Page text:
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How Can Leaders Help a Good Organizational Culture Grow?

How Can Leaders Help a Good Organizational Culture Grow?
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The recent CSCAA Annual Meetings for college swim coaches were energizing and inspirational—here are some highlights.


Jim Richardson, former head coach of Women’s Swimming at University of Michigan, and I facilitated two sessions earlier this month at the College Swimming and Diving Coaches Association of America’s (CSCAA) Annual Meetings in Indianapolis. We spoke on the attributes of leaders who create sustainably successful teams. Two exemplary leaders, Executive Director Samantha Barany and COO Maureen Palchak, lead CSCAA, and these leadership attributes were obviously present in them and in the more than 300 coaches who came together to share and learn. We felt like we were preaching to the choir! Here are some highlights of our experience there.

Attributes of Leaders Who Create Sustainably Successful Teams in Action

In our CSCAA sessions, Jim and I promoted these research-supported leadership attributes:

  • Curiosity
  • Servant-Based Purpose
  • Trust/Integrity
  • Respect/Caring

Time and again, the coaches we encountered exemplified these attributes in many ways:

  • The swim coaches obviously cared for one another, and they greeted each other warmly.
  • Their mutual trust was apparent in the openness with which they shared any practices they thought might help their fellow coaches.
  • Their curiosity to learn what others were doing and what the speakers had to say made the purpose of the Annual Meetings clear.
  • And behind it all, you could see that they were there to give, to help others on their journey, and to live their mission as coaches responsible for their student-athletes.

How to Propagate the Culture You Would Like to See

Our sessions surfaced a great question that many of you may have: When a small group exhibits the culture you would like to see more of, how do you encourage the rest of the team to do the same? Here are some of our suggestions:

  • Recognize and celebrate the good you see when it happens; do not wait.
  • Be specific about what behavior you are celebrating. Tie it to a well-defined Core Identity that includes a concise Purpose and a set of four or five Guiding Principles.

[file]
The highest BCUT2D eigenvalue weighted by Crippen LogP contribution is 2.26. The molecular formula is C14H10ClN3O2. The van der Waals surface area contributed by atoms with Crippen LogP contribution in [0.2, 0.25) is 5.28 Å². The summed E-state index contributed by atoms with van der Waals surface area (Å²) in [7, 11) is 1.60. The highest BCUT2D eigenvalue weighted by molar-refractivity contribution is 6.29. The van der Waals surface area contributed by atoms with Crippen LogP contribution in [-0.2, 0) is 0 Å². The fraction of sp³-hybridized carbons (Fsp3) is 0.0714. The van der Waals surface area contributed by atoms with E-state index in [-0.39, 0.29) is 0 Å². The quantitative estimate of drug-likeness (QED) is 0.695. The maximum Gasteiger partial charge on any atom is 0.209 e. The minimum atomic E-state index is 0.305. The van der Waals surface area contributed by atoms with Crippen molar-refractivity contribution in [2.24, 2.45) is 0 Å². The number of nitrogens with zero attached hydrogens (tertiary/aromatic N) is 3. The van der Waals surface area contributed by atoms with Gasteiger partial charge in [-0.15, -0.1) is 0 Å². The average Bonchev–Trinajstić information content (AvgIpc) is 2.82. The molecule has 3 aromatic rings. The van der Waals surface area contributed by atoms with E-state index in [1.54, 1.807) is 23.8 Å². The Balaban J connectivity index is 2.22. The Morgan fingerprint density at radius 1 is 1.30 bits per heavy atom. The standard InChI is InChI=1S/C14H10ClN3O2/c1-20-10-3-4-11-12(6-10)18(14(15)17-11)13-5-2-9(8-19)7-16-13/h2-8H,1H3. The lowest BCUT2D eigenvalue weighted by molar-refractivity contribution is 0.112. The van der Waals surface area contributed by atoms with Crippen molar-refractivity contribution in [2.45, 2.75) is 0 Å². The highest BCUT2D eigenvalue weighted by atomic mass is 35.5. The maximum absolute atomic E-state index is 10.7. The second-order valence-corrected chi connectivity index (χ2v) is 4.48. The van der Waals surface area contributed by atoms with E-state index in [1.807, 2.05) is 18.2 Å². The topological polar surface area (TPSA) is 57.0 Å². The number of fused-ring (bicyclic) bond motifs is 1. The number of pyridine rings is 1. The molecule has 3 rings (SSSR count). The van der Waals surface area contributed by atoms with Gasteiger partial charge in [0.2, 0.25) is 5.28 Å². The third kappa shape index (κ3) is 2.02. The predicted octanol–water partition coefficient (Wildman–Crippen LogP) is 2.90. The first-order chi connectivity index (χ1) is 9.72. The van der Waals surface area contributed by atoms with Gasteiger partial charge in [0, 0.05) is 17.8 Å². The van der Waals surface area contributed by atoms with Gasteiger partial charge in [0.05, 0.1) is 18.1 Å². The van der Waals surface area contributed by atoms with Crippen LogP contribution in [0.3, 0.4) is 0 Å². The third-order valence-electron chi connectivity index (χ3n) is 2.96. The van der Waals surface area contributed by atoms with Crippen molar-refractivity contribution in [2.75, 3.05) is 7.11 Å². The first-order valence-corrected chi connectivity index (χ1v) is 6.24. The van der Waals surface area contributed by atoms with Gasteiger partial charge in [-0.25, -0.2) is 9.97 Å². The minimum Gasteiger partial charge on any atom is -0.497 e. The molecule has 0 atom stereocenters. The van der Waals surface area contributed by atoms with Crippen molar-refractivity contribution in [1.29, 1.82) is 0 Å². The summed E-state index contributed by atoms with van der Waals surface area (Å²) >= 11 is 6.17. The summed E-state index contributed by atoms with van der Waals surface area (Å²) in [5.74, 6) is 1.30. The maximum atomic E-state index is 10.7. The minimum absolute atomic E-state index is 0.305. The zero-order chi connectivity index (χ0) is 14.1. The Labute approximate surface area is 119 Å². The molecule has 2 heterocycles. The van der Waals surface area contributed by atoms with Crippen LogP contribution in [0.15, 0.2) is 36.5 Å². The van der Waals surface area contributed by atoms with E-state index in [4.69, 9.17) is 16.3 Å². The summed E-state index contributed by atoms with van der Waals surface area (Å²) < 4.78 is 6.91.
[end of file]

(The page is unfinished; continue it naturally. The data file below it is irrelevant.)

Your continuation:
• Start your meetings with a story about what the team has looked like at its best recently, and describe what made that possible, again referencing your Guiding Principles by name.
  • Close meetings with attendees expressing appreciation and gratitude. This challenges people to think about what has made the good they desire possible, and it puts their minds in better shape to excel.
  • Celebrate those who exemplify your Guiding Principles regularly at larger meetings. Share the story of the exemplary behavior that the honoree demonstrated to earn such recognition.

For Peak Performance, Honor Your Organization’s Core Identity, Day In and Day Out

In their seminal book, Good to Great, Jim Collins and Jerry Porras shared their concept of the Flywheel Effect: Good-to-great transformations happen not because of a single innovation or well-designed program, but when we put our shoulders to flywheel daily, building momentum, and recognizing and honoring our Core Identity. In time, we may be able to skip a day, and the flywheel will still be spinning. But we cannot skip a week—the culture will lose its momentum. The discipline required to create a strong Core Identity is a requirement for Peak Performance. This takes time to become a habit, but as a client shared with us, “Now, we cannot imagine how you can make the best decision for the team any other way.”

Does your organization have what it takes to build the kind of discipline and commitment to enable Peak Performance?

#ShiftFromMeToTeam #Team #Leadership #GuidingPrinciples #CoreIdentity #CSCAA